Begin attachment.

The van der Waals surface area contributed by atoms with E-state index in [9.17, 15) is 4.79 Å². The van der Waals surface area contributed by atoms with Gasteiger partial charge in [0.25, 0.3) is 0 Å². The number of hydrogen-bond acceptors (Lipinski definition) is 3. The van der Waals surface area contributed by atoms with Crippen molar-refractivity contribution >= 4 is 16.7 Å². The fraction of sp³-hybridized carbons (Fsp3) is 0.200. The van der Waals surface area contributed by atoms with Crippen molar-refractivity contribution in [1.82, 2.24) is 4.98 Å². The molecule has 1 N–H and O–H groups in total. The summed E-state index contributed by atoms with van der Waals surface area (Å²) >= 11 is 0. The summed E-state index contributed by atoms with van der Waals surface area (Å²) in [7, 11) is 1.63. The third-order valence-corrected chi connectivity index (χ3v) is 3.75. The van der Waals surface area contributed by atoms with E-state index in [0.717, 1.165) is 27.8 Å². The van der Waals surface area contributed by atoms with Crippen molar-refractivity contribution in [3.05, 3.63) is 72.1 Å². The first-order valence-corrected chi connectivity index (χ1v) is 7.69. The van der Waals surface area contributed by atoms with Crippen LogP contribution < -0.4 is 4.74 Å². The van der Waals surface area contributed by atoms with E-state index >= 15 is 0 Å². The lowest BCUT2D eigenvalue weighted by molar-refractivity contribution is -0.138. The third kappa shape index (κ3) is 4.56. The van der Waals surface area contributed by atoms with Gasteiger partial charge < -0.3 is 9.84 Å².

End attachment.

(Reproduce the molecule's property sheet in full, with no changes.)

The van der Waals surface area contributed by atoms with E-state index in [9.17, 15) is 4.79 Å². The van der Waals surface area contributed by atoms with Gasteiger partial charge in [0.25, 0.3) is 0 Å². The number of hydrogen-bond acceptors (Lipinski definition) is 3. The van der Waals surface area contributed by atoms with Crippen molar-refractivity contribution >= 4 is 16.7 Å². The fraction of sp³-hybridized carbons (Fsp3) is 0.200. The van der Waals surface area contributed by atoms with Crippen molar-refractivity contribution in [1.82, 2.24) is 4.98 Å². The molecule has 1 N–H and O–H groups in total. The summed E-state index contributed by atoms with van der Waals surface area (Å²) >= 11 is 0. The summed E-state index contributed by atoms with van der Waals surface area (Å²) in [7, 11) is 1.63. The third-order valence-corrected chi connectivity index (χ3v) is 3.75. The van der Waals surface area contributed by atoms with E-state index in [0.717, 1.165) is 27.8 Å². The van der Waals surface area contributed by atoms with Crippen molar-refractivity contribution in [3.05, 3.63) is 72.1 Å². The first-order valence-corrected chi connectivity index (χ1v) is 7.69. The van der Waals surface area contributed by atoms with Crippen LogP contribution < -0.4 is 4.74 Å². The van der Waals surface area contributed by atoms with E-state index >= 15 is 0 Å². The lowest BCUT2D eigenvalue weighted by molar-refractivity contribution is -0.138. The third kappa shape index (κ3) is 4.56. The van der Waals surface area contributed by atoms with Gasteiger partial charge < -0.3 is 9.84 Å².